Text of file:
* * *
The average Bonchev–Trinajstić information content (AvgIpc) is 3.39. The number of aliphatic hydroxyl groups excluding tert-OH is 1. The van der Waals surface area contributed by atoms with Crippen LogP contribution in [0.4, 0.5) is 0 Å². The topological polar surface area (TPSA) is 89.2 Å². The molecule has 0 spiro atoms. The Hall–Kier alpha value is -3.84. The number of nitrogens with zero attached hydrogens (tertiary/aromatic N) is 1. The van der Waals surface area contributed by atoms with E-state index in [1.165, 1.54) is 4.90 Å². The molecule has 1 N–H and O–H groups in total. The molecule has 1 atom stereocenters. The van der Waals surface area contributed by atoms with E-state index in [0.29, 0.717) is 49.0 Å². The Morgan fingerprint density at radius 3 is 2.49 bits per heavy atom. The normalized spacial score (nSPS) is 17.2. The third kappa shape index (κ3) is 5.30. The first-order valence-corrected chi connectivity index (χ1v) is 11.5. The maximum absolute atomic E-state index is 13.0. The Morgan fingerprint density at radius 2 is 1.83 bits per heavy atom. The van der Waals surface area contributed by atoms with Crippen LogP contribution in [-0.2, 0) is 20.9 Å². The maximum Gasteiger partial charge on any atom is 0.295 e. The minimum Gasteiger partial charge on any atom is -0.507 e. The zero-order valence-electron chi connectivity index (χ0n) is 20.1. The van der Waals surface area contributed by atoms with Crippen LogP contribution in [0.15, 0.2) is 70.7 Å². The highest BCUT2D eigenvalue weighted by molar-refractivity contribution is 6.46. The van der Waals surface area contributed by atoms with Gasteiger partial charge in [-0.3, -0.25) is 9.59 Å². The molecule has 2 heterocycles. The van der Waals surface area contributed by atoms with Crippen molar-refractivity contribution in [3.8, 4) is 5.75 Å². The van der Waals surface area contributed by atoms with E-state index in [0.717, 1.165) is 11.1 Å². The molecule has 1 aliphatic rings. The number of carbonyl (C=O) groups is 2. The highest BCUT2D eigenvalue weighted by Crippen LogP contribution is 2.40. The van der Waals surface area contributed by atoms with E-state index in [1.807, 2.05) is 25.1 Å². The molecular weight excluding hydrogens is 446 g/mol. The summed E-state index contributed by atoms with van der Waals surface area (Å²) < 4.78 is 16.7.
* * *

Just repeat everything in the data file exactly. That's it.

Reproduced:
The average Bonchev–Trinajstić information content (AvgIpc) is 3.39. The number of aliphatic hydroxyl groups excluding tert-OH is 1. The van der Waals surface area contributed by atoms with Crippen LogP contribution in [0.4, 0.5) is 0 Å². The topological polar surface area (TPSA) is 89.2 Å². The molecule has 0 spiro atoms. The Hall–Kier alpha value is -3.84. The number of nitrogens with zero attached hydrogens (tertiary/aromatic N) is 1. The van der Waals surface area contributed by atoms with E-state index in [1.165, 1.54) is 4.90 Å². The molecule has 1 N–H and O–H groups in total. The molecule has 1 atom stereocenters. The van der Waals surface area contributed by atoms with E-state index in [0.29, 0.717) is 49.0 Å². The Morgan fingerprint density at radius 3 is 2.49 bits per heavy atom. The normalized spacial score (nSPS) is 17.2. The third kappa shape index (κ3) is 5.30. The first-order valence-corrected chi connectivity index (χ1v) is 11.5. The maximum absolute atomic E-state index is 13.0. The Morgan fingerprint density at radius 2 is 1.83 bits per heavy atom. The van der Waals surface area contributed by atoms with Crippen LogP contribution in [-0.2, 0) is 20.9 Å². The maximum Gasteiger partial charge on any atom is 0.295 e. The minimum Gasteiger partial charge on any atom is -0.507 e. The zero-order valence-electron chi connectivity index (χ0n) is 20.1. The van der Waals surface area contributed by atoms with Crippen LogP contribution in [0.15, 0.2) is 70.7 Å². The highest BCUT2D eigenvalue weighted by molar-refractivity contribution is 6.46. The van der Waals surface area contributed by atoms with Gasteiger partial charge in [-0.3, -0.25) is 9.59 Å². The molecule has 2 heterocycles. The van der Waals surface area contributed by atoms with Crippen molar-refractivity contribution in [3.8, 4) is 5.75 Å². The van der Waals surface area contributed by atoms with E-state index in [0.717, 1.165) is 11.1 Å². The molecule has 1 aliphatic rings. The number of carbonyl (C=O) groups is 2. The highest BCUT2D eigenvalue weighted by Crippen LogP contribution is 2.40. The van der Waals surface area contributed by atoms with E-state index in [1.807, 2.05) is 25.1 Å². The molecular weight excluding hydrogens is 446 g/mol. The summed E-state index contributed by atoms with van der Waals surface area (Å²) < 4.78 is 16.7.